Pills, which may be prescribed in support of eye drops, also reduce the production of fluid within the eye. Since pills and eye drops are taken up to four times a day, all of the patient's doctors must be informed of these prescriptions to avoid potentially harmful interactions.

Laser Eye Surgery


Laser eye surgery has grown in popularity as a step in between medication and traditional surgery. The most frequent procedure for glaucoma treatment is a trabeculoplasty, which is painless and requires mere minutes in an outpatient facility or doctor's office. During the procedure, a beam of high-energy light is used to alter the eye's drainage system so that fluid is eliminated more efficiently. Usually, any complications from the laser are minimal.

Traditional Eye Surgery


If eye drops, pills, and laser surgery fail to decrease pressure within an eye, conventional eye surgery may be the only alternative. The most common of these surgeries is a trabeculectomy. During this procedure, the surgeon opens a passage in the white part of the eye to drain excess fluid, then creates a flap that allows fluid to escape without deflating the eyeball.

Additional types of laser and conventional surgeries are available, each one depending on the condition of the eye.

The specialists at Excellent Vision are here to help with your eye care and glaucoma treatment. Please call us at 603-430-5225 or complete our contact form to schedule an appointment.

Friday, July 21, 2017

Three Foods to Eat for Healthy Vision

Many people believe that maintaining good eye health is simply a matter of genetics. While there are hereditary traits that can give certain individuals an advantage over others, a healthy diet is also a significant component in preserving vision throughout a person's life. Here are three foods doctors recommend for healthy vision.

Carrots


An optometrist is checking eyes of a patientThis list begins with the food most commonly associated with excellent eyesight. Folk wisdom tells us that a steady diet of carrots is what gives rabbits such great vision. While this isn't entirely true (rabbits have good vision over distance, but the position of their eyes makes it hard to see things up close), it is scientifically accurate that carrots contain nutrients beneficial to the eyes. Carrots are an excellent source of beta-carotene, a type of vitamin A that gives them their orange color. Beta-carotene helps pack pigment into the retina, improving overall eyesight and especially night vision.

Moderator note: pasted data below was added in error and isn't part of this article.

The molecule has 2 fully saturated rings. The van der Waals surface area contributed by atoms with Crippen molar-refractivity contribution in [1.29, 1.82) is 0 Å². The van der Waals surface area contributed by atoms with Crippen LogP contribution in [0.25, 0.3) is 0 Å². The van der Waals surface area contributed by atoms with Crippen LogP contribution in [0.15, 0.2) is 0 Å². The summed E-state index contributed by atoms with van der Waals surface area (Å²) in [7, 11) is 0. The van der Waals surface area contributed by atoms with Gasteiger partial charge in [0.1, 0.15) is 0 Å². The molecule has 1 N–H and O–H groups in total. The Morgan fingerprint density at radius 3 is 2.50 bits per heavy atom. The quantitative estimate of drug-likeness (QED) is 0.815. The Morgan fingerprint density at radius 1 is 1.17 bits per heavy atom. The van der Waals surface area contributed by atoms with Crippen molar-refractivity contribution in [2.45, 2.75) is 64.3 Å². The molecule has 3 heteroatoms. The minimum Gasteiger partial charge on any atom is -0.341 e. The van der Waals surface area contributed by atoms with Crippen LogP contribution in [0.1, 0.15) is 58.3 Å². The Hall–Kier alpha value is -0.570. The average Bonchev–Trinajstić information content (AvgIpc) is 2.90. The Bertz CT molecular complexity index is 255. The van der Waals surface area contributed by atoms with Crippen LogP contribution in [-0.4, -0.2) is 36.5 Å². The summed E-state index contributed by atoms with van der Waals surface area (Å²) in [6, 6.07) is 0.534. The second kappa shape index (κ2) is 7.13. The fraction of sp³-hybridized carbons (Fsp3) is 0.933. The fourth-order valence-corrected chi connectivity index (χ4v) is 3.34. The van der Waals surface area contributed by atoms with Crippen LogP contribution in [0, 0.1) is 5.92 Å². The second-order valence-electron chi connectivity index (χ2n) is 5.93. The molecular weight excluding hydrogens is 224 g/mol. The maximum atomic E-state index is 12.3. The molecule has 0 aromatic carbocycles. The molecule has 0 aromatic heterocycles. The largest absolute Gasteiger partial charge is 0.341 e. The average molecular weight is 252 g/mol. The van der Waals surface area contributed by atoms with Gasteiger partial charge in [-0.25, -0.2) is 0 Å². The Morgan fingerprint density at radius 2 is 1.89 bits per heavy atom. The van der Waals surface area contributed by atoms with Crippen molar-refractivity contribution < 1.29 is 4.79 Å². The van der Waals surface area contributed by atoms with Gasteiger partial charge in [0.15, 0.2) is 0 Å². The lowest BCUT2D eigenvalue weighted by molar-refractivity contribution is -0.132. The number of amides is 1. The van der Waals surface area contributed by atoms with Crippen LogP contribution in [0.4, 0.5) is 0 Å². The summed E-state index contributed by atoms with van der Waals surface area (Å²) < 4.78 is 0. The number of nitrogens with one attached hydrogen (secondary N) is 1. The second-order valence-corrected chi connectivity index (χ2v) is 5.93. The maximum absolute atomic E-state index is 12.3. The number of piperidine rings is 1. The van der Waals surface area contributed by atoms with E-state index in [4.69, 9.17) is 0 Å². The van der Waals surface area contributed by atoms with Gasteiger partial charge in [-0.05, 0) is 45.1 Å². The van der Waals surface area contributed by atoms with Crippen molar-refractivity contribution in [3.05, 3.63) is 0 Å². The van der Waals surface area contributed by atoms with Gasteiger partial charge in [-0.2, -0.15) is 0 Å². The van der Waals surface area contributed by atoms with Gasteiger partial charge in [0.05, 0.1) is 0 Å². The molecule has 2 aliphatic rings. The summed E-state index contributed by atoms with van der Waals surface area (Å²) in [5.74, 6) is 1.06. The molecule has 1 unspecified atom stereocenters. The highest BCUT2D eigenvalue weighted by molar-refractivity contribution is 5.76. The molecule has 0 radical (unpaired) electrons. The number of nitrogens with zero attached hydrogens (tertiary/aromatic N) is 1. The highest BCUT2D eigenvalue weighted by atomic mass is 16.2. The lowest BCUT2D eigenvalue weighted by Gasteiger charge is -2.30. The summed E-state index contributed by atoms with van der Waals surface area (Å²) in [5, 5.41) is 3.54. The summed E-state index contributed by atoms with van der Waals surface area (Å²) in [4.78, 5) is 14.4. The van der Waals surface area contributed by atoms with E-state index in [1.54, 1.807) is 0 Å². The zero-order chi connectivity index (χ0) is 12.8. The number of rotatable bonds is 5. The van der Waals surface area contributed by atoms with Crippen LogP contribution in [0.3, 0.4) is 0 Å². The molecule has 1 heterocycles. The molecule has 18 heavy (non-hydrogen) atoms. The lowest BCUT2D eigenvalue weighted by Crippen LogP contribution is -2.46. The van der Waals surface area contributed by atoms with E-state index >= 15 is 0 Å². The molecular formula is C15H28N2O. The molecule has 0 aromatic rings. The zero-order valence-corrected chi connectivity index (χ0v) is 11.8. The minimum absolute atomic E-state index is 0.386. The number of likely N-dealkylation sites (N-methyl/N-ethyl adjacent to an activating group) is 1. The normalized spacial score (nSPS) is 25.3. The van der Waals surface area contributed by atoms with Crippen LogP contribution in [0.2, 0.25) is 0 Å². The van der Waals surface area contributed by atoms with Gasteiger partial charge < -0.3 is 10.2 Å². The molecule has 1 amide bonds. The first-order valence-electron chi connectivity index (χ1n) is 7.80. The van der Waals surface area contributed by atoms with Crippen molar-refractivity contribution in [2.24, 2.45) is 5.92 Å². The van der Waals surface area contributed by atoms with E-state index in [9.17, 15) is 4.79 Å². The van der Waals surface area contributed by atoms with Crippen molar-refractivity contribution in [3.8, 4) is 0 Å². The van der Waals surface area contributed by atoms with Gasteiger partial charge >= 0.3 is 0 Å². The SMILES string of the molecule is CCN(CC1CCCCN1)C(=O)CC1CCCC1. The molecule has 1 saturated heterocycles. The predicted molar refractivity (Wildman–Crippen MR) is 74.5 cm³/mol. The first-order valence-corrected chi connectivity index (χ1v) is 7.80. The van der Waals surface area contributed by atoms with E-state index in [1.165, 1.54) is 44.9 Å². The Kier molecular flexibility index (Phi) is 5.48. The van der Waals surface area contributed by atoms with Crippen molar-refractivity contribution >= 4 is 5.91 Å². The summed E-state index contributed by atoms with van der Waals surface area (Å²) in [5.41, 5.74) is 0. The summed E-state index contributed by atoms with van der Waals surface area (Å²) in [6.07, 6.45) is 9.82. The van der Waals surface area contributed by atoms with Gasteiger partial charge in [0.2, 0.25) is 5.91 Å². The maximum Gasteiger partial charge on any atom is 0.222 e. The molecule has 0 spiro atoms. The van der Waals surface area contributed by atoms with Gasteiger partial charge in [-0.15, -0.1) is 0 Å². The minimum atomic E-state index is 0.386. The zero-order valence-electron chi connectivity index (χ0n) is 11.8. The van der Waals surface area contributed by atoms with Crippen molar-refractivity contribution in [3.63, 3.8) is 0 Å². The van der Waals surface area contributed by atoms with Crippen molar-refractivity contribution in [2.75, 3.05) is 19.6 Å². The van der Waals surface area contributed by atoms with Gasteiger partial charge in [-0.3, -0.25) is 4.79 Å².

Spinach, Kale, and Other Leafy Greens


Spinach and kale are healthy foods that provide a wealth of benefits for the body as a whole. They're also rich in specific types of antioxidants that are especially beneficial for vision health. Spinach, kale, and other greens like broccoli are packed with lutein and zeaxanthin, two antioxidants that studies indicate may help prevent the development of cataracts, avoiding the need for cataract surgery later in life.

Salmon


It's not just vegetables that are necessary for preserving good vision. Salmon and other fish high in fat are an important source of omega-3 fatty acids. These same fatty acids are found in the retina, and a lack of them can cause dry eyes. An abundance of omega-3 fatty acids has also been shown to prevent inflammation, macular degeneration, and even cataracts. While salmon is a good option, look for other fish, like tuna, trout, sardines, and halibut, which are richer in omega-3s than a typical cod or haddock found just off Portsmouth's shores.

Maintaining healthy vision isn't just about the luck of the genomic draw. This list provides just a few of the foods people can eat to take care of their eyesight. Combining a healthy diet with regular optometry care will go a long way to preserving eye health and vision throughout a person's life. To schedule an eye exam, call Excellent Vision at 603-430-5225 today.

Thursday, June 22, 2017

The Effects of Sunlight on Eyes (and How to Protect Them)

Most people are aware that the sun can damage their eyes—or at least hurt them. The culprit is ultraviolet radiation, and its effects can damage eyes in the short-term and long-term, sometimes in unexpected ways.

UV Radiation in the Long-Term


Ultraviolet (UV) radiation exists in 3 forms: UVA, UVB, and UVC rays. The most damaging of the three is UVC, which is absorbed by the Earth's atmosphere. UVA rays cause damage to the retina (the light-sensitive membrane covering the back of the eye), although other parts of the eye absorb them as well. UVB rays are responsible for photokeratitis (a sort of sunburn of the cornea), cataracts, pterygium (a growth on the eye's surface), and a form of eye cancer called squamous cell carcinoma of the conjunctiva.
A girl is wearing black sunglasses

Damage in the Short-Term


While the aforementioned UV radiation can take years to show its effects, some damage can take effect almost immediately, such as photokeratitis and photoconjunctivitis (an inflammation similar to pink eye). The feeling of eye fatigue, soreness, and 'grittiness' after spending time on sand, snow, or water without eye protection is a result of UV radiation exposure.